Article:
Shutdown Hits Home: Castillo de San Marcos and Ft. Matanzas Among Parks Off Limits
FlaglerLive | October 2, 2013
Starting Tuesday, the National Park Service closed all 401 national parks, including Castillo de San Marcos and Fort Matanzas National Monuments in St. Augustine. All visitor facilities are closed. The park will remain closed until the government reopens.
So will every national park website: federal officials claim that because maintenance will not be performed on the sites, they must be shut down–a seemingly gratuitous , or at least capricious, example of the shutdown at work: individual park sites’ home pages are not accessible, but the Department of the Interior’s website is still accessible, though it’s not being updated. NPS.gov has more than 750,000 pages and 91 million unique visitors a year.
Healthcare.gov, The government’s website that went online Tuesday to enable people to apply for insurance, in line with the Affordable Health Act, has been functioning, but fitfully, from being overloaded.
Other federally supported programs, such as the Women Infant and Children program administered through the Flagler County Health Department in Bunnell, may be affected–but not yet: Patrick Johnson, the health department director, said WIC, though entirely federally funded, was still operating this week. It averages 50 customers a day in Flagler County.
All national park programs and special events have been canceled, including cannon and musket firing demonstrations and the Castillo by Candlelight evening program that was scheduled for October 19, should the closure remains in place through that date.
Castillo de San Marcos hosts 1,200 visitors on average each day in October. Nationally, more than 715,000 visitors a day frequent the National Park System. Nationwide the NPS stands to lose approximately $450,000 per day in lost revenue from fees collected at entry stations and fees paid for in-park activities such as cave tours, boat rides and camping. Gateway communities across the country see about $76 million per day in total sales from visitor spending that is lost during a government shutdown.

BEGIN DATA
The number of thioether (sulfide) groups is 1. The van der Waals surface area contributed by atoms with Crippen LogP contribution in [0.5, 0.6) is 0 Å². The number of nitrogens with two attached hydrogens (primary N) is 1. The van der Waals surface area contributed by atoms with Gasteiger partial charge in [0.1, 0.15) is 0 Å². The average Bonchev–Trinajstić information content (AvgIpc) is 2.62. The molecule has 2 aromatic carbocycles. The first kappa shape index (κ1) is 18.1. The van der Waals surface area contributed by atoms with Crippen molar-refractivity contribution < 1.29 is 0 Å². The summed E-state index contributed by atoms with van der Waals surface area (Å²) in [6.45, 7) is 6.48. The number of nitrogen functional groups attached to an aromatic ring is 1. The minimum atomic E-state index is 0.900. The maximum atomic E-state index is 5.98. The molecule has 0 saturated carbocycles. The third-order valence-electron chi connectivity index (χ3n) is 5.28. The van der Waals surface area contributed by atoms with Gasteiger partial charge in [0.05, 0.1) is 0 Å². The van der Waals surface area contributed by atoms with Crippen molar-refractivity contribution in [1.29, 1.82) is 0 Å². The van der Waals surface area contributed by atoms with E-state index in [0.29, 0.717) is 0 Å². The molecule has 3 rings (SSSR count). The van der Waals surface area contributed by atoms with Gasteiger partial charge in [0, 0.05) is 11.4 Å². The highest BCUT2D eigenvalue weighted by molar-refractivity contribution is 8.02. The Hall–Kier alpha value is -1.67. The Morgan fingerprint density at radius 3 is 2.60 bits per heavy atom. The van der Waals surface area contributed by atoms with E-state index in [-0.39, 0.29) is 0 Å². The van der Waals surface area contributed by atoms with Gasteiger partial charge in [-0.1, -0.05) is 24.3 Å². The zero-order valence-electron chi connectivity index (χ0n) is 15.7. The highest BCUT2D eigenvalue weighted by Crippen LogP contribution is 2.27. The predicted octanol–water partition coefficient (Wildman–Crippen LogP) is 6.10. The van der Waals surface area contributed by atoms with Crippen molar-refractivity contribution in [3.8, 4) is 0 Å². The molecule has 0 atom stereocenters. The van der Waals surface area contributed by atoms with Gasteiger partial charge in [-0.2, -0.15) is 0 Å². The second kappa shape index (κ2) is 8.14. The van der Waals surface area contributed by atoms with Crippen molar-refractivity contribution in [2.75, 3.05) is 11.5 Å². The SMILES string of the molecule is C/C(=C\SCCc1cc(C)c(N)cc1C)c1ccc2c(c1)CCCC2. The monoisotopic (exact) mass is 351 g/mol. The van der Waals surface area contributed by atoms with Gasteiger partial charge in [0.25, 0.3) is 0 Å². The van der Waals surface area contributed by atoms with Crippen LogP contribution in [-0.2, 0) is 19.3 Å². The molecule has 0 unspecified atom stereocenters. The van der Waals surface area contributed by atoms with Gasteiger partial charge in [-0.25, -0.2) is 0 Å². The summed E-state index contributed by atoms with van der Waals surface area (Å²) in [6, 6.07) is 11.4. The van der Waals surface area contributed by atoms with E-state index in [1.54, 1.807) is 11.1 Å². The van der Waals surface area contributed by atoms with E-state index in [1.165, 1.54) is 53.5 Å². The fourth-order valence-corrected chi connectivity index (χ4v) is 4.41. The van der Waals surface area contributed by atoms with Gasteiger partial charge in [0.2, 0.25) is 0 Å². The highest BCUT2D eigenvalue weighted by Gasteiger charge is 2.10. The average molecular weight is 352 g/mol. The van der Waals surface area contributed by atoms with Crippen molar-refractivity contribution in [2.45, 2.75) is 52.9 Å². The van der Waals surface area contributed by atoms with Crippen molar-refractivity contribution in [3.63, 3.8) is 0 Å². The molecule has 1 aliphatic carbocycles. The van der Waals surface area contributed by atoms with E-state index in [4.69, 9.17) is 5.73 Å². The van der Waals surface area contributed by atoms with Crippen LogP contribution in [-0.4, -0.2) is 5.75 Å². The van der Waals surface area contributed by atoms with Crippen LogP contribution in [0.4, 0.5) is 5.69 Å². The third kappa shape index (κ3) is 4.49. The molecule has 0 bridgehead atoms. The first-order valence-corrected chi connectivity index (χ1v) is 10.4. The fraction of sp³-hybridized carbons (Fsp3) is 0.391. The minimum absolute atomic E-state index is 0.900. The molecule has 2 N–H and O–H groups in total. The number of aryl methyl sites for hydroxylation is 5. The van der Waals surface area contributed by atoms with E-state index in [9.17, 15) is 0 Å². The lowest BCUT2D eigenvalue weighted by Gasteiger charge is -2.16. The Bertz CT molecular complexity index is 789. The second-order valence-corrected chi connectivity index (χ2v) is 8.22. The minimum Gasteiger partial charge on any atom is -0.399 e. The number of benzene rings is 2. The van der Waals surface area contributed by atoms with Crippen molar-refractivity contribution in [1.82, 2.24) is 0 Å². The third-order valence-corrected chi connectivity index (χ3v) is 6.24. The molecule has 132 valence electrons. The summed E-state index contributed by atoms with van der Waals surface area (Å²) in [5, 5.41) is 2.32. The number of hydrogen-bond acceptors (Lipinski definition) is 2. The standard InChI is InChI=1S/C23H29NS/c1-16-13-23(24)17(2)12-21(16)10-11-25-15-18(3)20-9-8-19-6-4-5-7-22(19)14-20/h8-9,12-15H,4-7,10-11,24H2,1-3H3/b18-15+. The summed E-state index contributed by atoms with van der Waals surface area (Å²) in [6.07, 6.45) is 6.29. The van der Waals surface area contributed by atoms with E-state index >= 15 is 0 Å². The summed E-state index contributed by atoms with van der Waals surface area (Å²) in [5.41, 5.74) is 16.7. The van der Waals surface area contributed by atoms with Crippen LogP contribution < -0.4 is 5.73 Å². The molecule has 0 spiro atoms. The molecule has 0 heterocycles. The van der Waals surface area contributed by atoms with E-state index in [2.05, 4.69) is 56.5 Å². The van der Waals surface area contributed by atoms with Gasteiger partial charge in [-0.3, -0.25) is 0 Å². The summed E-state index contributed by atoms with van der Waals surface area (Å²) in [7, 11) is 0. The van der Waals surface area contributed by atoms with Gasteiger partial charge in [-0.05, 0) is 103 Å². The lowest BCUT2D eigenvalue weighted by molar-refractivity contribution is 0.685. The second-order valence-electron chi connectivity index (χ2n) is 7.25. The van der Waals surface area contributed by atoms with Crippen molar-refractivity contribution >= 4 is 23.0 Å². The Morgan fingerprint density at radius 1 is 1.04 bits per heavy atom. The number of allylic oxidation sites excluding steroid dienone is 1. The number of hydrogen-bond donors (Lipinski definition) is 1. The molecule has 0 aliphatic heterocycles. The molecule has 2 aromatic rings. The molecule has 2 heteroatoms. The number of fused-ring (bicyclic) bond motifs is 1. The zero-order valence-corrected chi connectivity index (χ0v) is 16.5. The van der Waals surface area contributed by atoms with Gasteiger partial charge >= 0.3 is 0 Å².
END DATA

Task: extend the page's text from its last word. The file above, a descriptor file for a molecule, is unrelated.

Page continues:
Between the two National Monuments in St. Augustine, 36 employees are on furlough because of the shutdown and another four Eastern National employees who operate the bookstore inside the fort are similarly affected. A number of employees remain on duty, providing security and emergency services.
Nationwide the shutdown has furloughed more than 20,000 National Park Service employees. About 3,000 employees remain on duty to ensure essential health, safety, and security functions at parks and facilities. About 12,000 park concessions employees are also affected.
The last federal government shutdowns go back to 1995 and 1996. A five-day shut-down took place between Nov. 13 and 19, and a 21-day shut-down stretched between Dec. 15 and Jan. 6, 1996.
Some examples of affected activities in previous shut-downs:
New patients were not accepted into clinical research at the National Institutes of Health (NIH) clinical center, while the Centers for Disease Control and Prevention ceased disease surveillance. Hotline calls to NIH concerning
diseases were not answered.
Delays occurred in the processing of alcohol, tobacco, firearms, and explosives applications by the Bureau of Alcohol, Tobacco, and Firearms. Work on more than 3,500 bankruptcy cases reportedly was suspended. Cancellation of the recruitment and testing of federal lawenforcement officials reportedly occurred, including the hiring of 400 border patrol agents. Delinquent child-support cases were delayed.
Approximately 20,000 to30,000 applications by foreigners
for visas reportedly went unprocessed each day, affecting tourism and tourim revenue for states that depend on it for their economy, such as Florida. Some 200,000 U.S. applications for passports reportedly went unprocessed. U.S. tourist industries and airlines reportedly sustained millions of dollars in losses.